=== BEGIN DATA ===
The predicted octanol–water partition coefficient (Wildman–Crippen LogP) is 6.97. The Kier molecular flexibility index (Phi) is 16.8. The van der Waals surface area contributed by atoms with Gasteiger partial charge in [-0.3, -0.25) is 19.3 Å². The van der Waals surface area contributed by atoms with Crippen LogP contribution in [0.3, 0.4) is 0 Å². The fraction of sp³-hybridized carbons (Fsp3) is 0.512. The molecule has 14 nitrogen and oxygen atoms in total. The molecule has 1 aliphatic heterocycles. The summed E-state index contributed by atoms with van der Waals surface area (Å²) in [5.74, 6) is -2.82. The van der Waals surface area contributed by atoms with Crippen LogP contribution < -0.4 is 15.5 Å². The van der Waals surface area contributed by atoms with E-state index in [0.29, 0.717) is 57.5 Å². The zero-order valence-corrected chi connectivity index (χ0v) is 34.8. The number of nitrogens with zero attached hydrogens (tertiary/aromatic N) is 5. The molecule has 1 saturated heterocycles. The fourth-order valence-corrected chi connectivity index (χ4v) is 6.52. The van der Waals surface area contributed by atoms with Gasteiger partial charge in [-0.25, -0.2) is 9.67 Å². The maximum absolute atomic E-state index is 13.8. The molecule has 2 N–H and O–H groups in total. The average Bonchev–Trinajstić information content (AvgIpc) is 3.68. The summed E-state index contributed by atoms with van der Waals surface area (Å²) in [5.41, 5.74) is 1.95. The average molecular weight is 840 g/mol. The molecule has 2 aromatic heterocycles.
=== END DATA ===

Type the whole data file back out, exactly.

The predicted octanol–water partition coefficient (Wildman–Crippen LogP) is 6.97. The Kier molecular flexibility index (Phi) is 16.8. The van der Waals surface area contributed by atoms with Gasteiger partial charge in [-0.3, -0.25) is 19.3 Å². The van der Waals surface area contributed by atoms with Crippen LogP contribution in [0.3, 0.4) is 0 Å². The fraction of sp³-hybridized carbons (Fsp3) is 0.512. The molecule has 14 nitrogen and oxygen atoms in total. The molecule has 1 aliphatic heterocycles. The summed E-state index contributed by atoms with van der Waals surface area (Å²) in [5.74, 6) is -2.82. The van der Waals surface area contributed by atoms with Crippen LogP contribution < -0.4 is 15.5 Å². The van der Waals surface area contributed by atoms with E-state index in [0.29, 0.717) is 57.5 Å². The zero-order valence-corrected chi connectivity index (χ0v) is 34.8. The number of nitrogens with zero attached hydrogens (tertiary/aromatic N) is 5. The molecule has 1 saturated heterocycles. The fourth-order valence-corrected chi connectivity index (χ4v) is 6.52. The van der Waals surface area contributed by atoms with Gasteiger partial charge in [-0.25, -0.2) is 9.67 Å². The maximum absolute atomic E-state index is 13.8. The molecule has 2 N–H and O–H groups in total. The average Bonchev–Trinajstić information content (AvgIpc) is 3.68. The summed E-state index contributed by atoms with van der Waals surface area (Å²) in [5.41, 5.74) is 1.95. The average molecular weight is 840 g/mol. The molecule has 2 aromatic heterocycles.